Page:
– Then give it to the mass for his soul, Grippy.

I wondered, my brow furrowed like the water on our Housatonic River as the wind goes off the hills. I figured I really needed to talk to Reverend Haynes about praying collectively in a congregationalist church. I was not a member of the First Church in Stockbridge, and I was not a member of the First Church in Stockbridge, and I was not a member of any church at all, because I had a bit of a hard work with God, but I have to pray for my soul somewhere, that’s how it should be. And if it would even cost fifty cents, it is worth paying as much for the salvation of the Lord General’s soul as he died in a prison somewhere in Russia.

So I look at my Jane, I see sparks pouring from her eyes, the flute began to play as I speak, although I shouldn’t have hock-blocks in my head. Well, but a hefty mousse sometimes stronger than pity. I apologize to all of you for telling you about such things, what should be hidden under the covers, but this has something to do with my General. How it relates to Mr. Kościuszko, you will find out later, patience.

– Grippy, what are you doing? My Jane asks.

– You told me, kobito, to take off my coat, so I take it off.

– But somehow he looks at you strangely.

– How strange is my eyes looking at? – I replied to her and I am already unfastening the belt from her pants. – Normally I am looking to God – I say.

– Grippy! You are in mourning!

“Jane …” I whispered to her.

– Grippy … – she said to me.

Here I have to stop, because it is impossible to describe what we did with Jane, because these are things that should remain under the covers. When it happened and the stars fell from my Jane’s eyes to the ground, tears for General Kosciuszko flowed from under my lids again. And all those years stood before me with teary eyes, something we spent in toil, blood and sweat with our beloved General, on a warrior. I fell into myself, I don’t know for how long, as if I had fallen into a well.

“Grippy,” my Jane tells me with sweet lips.

– What’s up? – I said to her.

– I think it happened.

– What happened? – I ask.

– Well then”.

– What is it”? – I ask.

My Jane turns her cute little face to me and says sweetly:

– We made the kid. Finally.

Jane says “finally” and my Jane knows what she’s saying. Because we waited a long time for the first kid. I was already thirty-seven years old, my Jane a little younger, but you know time flies and the kid looked like sunshine in the spring. This piece of land was not bought for this, so that there would be no one to leave it when you went to the grave. My Jane prayed to the Lord Jesus every day to give us a kid, but the Lord Jesus, the one hanging on the cross over our creaky bed, was something he wouldn’t listen to us.

– How do you, beloved woman, know that we kid did se?

– I know and that’s it.

– And tell me that he will be a son – I said, and in my mind I smiled at this son.

– Little daughter – she said to me.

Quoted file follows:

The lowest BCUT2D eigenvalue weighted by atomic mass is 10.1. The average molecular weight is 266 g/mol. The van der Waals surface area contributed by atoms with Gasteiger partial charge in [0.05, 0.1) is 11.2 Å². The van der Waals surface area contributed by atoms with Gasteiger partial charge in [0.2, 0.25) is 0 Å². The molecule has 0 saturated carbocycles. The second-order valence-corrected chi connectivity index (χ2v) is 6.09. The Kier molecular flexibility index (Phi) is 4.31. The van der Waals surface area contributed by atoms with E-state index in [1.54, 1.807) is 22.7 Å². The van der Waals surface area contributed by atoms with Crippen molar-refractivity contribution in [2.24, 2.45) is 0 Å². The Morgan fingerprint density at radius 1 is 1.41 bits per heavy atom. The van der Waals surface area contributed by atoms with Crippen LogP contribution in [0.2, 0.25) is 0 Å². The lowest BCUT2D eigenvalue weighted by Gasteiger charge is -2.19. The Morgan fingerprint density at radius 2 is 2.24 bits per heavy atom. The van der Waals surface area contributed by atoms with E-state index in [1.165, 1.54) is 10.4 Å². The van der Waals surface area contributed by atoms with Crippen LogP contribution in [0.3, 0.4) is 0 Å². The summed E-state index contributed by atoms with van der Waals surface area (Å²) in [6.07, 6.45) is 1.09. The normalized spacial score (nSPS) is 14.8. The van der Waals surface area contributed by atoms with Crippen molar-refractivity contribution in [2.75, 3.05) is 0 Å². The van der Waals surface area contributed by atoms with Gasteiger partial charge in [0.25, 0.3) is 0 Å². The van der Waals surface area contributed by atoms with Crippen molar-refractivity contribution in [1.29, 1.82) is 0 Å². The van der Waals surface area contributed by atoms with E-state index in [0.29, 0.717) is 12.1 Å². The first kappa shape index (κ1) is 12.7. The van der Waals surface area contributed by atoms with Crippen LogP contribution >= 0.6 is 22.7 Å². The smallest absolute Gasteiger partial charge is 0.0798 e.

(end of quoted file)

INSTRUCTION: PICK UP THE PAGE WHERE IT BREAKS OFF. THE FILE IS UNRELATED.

I blew out a smile in my mind like a candle, because you know that the boy on the farm is more helpful.

– How can you be sure, Jane? – I ask again.

– If you would pray to the Lord Jesus as often as I did, you would know how to talk to him. Just me, Grippy, keep going. You know how to be hired, our people from Stockbridge listen to you like a wise guy, but you don’t know how to talk about the most important conversations. I know what you will tell me that I am a woman and a woman understands the world differently and is dressed up for a different talk. Then I’ll tell you, Grippy, if you guys had as much feeling as there was dirt behind your fingernails, this world would be different.

And again her stars fell from her eyes, but the flute did not play anymore, because I was offended by such talk, and I say:

– Feelings are not in me? My heart breaks at the thought of General Kościuszko.

– “Mr. General” and “Mr. General” – insisted my wife. – Your tears are rolling, because that soldier of yours and a warrior of yours.

– What are you saying, woman! – My throat is already boiling. – Our soldier is freedom, she brought America.

And she said to me:

“You, Grippy, don’t upset me, because I hope I’m in a blessed state.” “Freedom” you say? Nice freedom for me… ”Her voice broke here, my Jane.

Tera I won’t tell you why, maybe I’ll tell you later. In any case, I’ll tell you so much that my Jane was not born free. And this bondage entered her soul and heart like a splinter that cannot be taken out.

I didn’t say anything, because I was a bit stupid, and I didn’t want to upset her anymore, my Jane, because if it was true that she was pregnant and in a blessed state for a few minutes, it might have been bad for the child’s soul somehow. The only thing that occurred to me was:

– I love you, Jane.

And she said to me:

“You better get up, Grippy, and put on your frock coat and go to the Reverend and order a Mass for Sunday for that Lord General of yours.” Not! Don’t kiss me. Take off your shirt. Well, for a peasant in a shirt to make a kid, and then I have to iron it …

Testament, or the story about Tadeusz Kościuszko in the words of his orderly, son of the African prince Agrippa Hull – cover Agora Publishing House

Source: Gazeta